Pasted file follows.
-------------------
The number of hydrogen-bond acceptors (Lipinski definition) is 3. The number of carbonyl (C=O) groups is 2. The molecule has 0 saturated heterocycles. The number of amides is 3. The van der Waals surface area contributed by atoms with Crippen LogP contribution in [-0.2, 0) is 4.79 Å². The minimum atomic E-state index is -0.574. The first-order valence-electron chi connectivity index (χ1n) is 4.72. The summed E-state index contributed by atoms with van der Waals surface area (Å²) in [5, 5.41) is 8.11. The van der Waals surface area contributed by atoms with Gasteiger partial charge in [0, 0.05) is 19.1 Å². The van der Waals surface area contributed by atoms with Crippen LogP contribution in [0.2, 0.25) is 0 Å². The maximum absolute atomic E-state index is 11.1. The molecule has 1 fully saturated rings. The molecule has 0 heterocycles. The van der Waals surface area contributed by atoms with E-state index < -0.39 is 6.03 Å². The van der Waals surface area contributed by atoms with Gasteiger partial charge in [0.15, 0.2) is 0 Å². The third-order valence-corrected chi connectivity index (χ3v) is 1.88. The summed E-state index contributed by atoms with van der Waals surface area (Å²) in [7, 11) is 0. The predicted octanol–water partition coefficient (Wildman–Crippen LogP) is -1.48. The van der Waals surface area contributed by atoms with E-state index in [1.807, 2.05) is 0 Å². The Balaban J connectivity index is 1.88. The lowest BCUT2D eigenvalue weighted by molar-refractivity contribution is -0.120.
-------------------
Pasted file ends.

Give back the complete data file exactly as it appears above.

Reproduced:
The number of hydrogen-bond acceptors (Lipinski definition) is 3. The number of carbonyl (C=O) groups is 2. The molecule has 0 saturated heterocycles. The number of amides is 3. The van der Waals surface area contributed by atoms with Crippen LogP contribution in [-0.2, 0) is 4.79 Å². The minimum atomic E-state index is -0.574. The first-order valence-electron chi connectivity index (χ1n) is 4.72. The summed E-state index contributed by atoms with van der Waals surface area (Å²) in [5, 5.41) is 8.11. The van der Waals surface area contributed by atoms with Gasteiger partial charge in [0, 0.05) is 19.1 Å². The van der Waals surface area contributed by atoms with Crippen LogP contribution in [0.2, 0.25) is 0 Å². The maximum absolute atomic E-state index is 11.1. The molecule has 1 fully saturated rings. The molecule has 0 heterocycles. The van der Waals surface area contributed by atoms with E-state index < -0.39 is 6.03 Å². The van der Waals surface area contributed by atoms with Gasteiger partial charge in [0.15, 0.2) is 0 Å². The third-order valence-corrected chi connectivity index (χ3v) is 1.88. The summed E-state index contributed by atoms with van der Waals surface area (Å²) in [7, 11) is 0. The predicted octanol–water partition coefficient (Wildman–Crippen LogP) is -1.48. The van der Waals surface area contributed by atoms with E-state index in [1.807, 2.05) is 0 Å². The Balaban J connectivity index is 1.88. The lowest BCUT2D eigenvalue weighted by molar-refractivity contribution is -0.120.